T. T. Tesfay, J.-P. Hubaux, J.-Y. Le Boudec and P. Oechslin, “Cyber-secure Communication Architecture for Active Power Distribution Networks,” 29th ACM Symposium on Applied Computing, Gyeongju, South Korea, Mar. 24-28, 2014.

Multicast Authentication for Wide Area Monitoring Systems

Multicast is proposed as a preferred communication mechanism for many power grid applications. One of the biggest challenges for multicast in smart grid is ensuring source authentication without violating the stringent time requirement. The research community and standardization bodies have proposed several authentication mechanisms for smart grid multicast applications. We evaluate different authentication schemes and identify the best candidates for phasor data communication in wide area monitoring systems (WAMS). We do an extensive literature review of existing solutions and establish a short list of schemes to evaluate. We make an experimental comparison of the chosen schemes in an operational smart grid pilot and evaluate the performance of these schemes by using the following metrics: computation, communication and key management overheads. The best candidates we consider are two variants of ECDSA, TV-HORS and three variants of Incomplete-key-set. We find ECDSA without pre-computed tokens and all the Incomplete-key-set variants are inapplicable for WAMS due to their high computation overhead. The ECDSA variant that uses pre-computed tokens and TV-HORS perform well in all metrics; however, TV-HORS has potential drawbacks due to a large key management overhead as a result of the frequent distribution of a large public key per source.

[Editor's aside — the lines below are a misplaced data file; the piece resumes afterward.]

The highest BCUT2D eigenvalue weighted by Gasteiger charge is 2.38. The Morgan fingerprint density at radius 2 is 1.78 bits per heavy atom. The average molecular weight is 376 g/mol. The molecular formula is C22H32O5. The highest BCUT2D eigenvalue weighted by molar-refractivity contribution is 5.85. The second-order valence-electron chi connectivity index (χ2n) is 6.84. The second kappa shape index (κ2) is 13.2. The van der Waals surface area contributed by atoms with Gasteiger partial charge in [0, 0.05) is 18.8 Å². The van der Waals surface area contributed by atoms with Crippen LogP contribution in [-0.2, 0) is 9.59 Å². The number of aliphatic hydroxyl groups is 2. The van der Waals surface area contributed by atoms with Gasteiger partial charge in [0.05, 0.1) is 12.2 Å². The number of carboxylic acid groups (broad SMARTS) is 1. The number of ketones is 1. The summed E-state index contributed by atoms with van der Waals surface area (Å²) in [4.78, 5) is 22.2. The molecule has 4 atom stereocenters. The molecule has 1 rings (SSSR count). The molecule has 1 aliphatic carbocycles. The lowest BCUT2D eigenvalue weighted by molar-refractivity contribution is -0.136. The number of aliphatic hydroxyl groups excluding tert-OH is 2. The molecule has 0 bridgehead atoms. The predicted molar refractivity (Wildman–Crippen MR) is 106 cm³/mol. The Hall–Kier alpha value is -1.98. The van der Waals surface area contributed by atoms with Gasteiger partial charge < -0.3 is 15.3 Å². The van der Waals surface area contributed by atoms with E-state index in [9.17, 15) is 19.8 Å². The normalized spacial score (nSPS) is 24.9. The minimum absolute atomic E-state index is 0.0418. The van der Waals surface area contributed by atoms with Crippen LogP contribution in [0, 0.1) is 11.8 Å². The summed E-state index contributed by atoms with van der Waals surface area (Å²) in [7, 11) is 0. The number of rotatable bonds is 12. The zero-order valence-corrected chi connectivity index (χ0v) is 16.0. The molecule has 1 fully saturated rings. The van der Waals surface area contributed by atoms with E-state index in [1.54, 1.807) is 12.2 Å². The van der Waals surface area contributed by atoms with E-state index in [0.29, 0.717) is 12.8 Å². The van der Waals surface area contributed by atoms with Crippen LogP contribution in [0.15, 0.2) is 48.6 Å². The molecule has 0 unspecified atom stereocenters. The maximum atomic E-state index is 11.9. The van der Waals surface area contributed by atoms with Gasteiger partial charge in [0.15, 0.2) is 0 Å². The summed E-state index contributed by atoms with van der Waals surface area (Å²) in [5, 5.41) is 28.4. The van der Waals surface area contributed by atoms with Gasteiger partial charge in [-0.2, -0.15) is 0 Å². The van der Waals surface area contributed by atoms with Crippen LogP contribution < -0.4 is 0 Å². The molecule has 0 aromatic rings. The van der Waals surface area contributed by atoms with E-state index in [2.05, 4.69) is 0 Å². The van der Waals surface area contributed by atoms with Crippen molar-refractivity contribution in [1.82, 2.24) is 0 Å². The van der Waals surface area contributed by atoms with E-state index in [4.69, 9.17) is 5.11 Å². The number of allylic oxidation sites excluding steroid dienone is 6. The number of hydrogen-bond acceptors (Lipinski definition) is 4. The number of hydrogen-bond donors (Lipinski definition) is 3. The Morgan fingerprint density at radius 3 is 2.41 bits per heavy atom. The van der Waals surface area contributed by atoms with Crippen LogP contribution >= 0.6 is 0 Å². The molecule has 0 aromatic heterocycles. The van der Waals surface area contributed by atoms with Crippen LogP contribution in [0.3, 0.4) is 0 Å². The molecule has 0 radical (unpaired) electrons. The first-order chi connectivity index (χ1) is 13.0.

You can find more details about this work in the below paper

T. T. Tesfay and J.-Y. Le Boudec, “Experimental Comparison of Multicast Authentication for Wide Area Monitoring Systems,” IEEE Transactions on Smart Grid, 2017.

Optimal Software Patching Plan for PMUs